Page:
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From Sylvain Wallez <>
Subject Re: [RT] what cocoon forms lack
Date Fri, 10 Oct 2003 08:26:41 GMT
Stefano Mazzocchi wrote:

> Thanks to the great energy that Sylvain is able to put into things, we 
> now have a community consensus on making woody the official cocoon 
> form framework.
> On the trip back from the GT, I spent some time talking to David 
> Nuescheler. A while ago, I suggested him to take a look at linotype 
> and he liked the concept and told his guys to use it.
> On the train, he told me: "you know, the idea of making linotype a 
> woody widget is not so far off as it seems, we did our own form 
> framework and editing framework and came up with nothing that could 
> distinguish the two, so we are making an effort to merge the two".
> This triggered an incredible amount of thinking... during the hours 
> that took me to get back and thanks to sylvain's handouts, I was able 
> to have a solid reference for my thinking.
>                                    - o -
> There are two widgets that cforms are missing:
>  - editor
>  - uploader

Hey, you know what, some of the people that went to me after my talk 
proposed just the same ;-)

> I see two potential types of editor:
>  - plain text
>  - stuctured text
> Rich text is one of the potential structured text.
> I dislike "textarea" as a style if an string input field. it doesn't 
> feel right: a textarea is the style of an editor.

Mmmh... What I understand above is that you distinguish two types of 
string inputs:
- single line inputs that go through a regular <input>
- multi-line strings or structured documents that go through an editor 
widget of which <textarea> is a particular representation ("styling", in 
the current terminology). Am I right?

This also calls for an additional built-in field datatype: "xml", that 
would automatically parse the input string upon submit. We can also have 
specialized validators for this datatype that check that the document is 
valid according to some kind of schema.

> I also see two potential types of uploaders:
>  - active
>  - passive
> Passive uploaders are the usual ones, the ones with a input field and 
> a "browse" button. (normally native widgets that are not CSS modifiable)
> Active uploaders are the one that react on the content being uploaded 
> and show it (like the image uplaoder in linotype).

Active upload is really cool.

An associated need for upload, along with drag'n dropping images in an 
editor, is for generic binary attachements to a document (in the general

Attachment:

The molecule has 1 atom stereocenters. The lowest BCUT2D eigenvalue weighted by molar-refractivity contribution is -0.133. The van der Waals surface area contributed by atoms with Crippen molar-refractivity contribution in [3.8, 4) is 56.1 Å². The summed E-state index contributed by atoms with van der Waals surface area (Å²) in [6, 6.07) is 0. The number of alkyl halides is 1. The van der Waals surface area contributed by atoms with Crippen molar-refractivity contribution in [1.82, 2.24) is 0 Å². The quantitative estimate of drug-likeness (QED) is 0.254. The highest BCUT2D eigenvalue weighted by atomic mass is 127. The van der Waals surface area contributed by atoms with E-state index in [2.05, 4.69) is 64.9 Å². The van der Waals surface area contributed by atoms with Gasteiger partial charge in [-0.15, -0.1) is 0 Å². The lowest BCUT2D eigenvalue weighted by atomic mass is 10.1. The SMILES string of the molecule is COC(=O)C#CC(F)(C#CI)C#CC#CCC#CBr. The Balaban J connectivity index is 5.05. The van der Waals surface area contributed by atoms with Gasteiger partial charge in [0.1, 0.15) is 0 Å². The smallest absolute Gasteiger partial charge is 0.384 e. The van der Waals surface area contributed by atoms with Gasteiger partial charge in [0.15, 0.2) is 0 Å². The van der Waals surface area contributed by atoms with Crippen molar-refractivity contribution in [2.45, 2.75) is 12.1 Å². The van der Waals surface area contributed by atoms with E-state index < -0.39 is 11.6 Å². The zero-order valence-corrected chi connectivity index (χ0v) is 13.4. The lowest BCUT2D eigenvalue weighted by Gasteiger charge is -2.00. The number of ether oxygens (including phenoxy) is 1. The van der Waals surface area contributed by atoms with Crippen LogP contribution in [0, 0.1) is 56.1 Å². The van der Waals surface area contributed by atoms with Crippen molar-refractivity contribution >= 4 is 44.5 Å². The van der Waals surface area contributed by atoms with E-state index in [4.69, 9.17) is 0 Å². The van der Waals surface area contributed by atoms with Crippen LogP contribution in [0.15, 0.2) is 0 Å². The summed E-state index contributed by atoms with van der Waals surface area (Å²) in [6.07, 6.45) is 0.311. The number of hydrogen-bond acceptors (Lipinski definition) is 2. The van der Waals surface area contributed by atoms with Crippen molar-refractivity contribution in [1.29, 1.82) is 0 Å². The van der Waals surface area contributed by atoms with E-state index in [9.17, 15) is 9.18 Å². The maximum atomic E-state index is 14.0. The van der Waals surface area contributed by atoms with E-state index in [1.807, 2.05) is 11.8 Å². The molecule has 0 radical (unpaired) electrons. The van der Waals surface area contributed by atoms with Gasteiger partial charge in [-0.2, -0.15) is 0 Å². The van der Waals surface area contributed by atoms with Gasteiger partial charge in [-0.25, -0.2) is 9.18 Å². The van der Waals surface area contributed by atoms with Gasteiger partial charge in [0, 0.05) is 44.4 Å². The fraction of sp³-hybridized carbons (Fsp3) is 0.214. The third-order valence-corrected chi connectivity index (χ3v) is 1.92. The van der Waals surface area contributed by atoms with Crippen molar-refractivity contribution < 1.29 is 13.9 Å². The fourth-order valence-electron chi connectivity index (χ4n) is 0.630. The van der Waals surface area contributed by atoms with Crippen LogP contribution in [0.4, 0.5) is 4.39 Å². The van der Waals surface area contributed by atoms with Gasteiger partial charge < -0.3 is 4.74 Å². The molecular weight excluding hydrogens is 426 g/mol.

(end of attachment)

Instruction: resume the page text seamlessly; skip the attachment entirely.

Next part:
meaning of "document"). Graphically, this could be a drop zone 
associated to the (growing) list of file names.

> The idea is the following: both widgets make available to the 
> controller (after having been processed), an object model that 
> contains the content. The template generators should be able to 
> process the object model of a structured text and crawl it 
> transparently to generate SAX events.

This calls again for the "xml" datatype, with an associated set of 
converters (xml/wiki/slop parsers).

>                                     - o -
> Note, however that these widgets don't resolve the need for a 
> semi-structured editing capabilities of the page (a-la 
> contentEditable), but they go a pretty long way to provide capabilities.
> Another interesting feature would be providing different "modes" for 
> the editor, just like different tab panes that react on the content.
> In linotype you have Wysiwig and markup, introducing a wiki mode is in 
> my todo list.
> I would love to have linotype as a cform widget with pluggable editing 
> modes that share content: so that you can write your wiki text, then 
> click on the wysiwig tag and edit content like that, back and forward, 
> you can cut/paste stuff in and out.

Implementation-wise, having multiple simultaneous formats client-side 
may be require tricky javascript development. Since we must have the 
parsers for these formats server-side, we can use the "submit-on-change" 
feature so that clicking on a format tab does a round-trip to the server 
to convert the format.

> now, what do you think? 

I think: kewl ;-)


Sylvain Wallez                                  Anyware Technologies 
{ XML, Java, Cocoon, OpenSource }*{ Training, Consulting, Projects }
Orixo, the opensource XML business alliance  -

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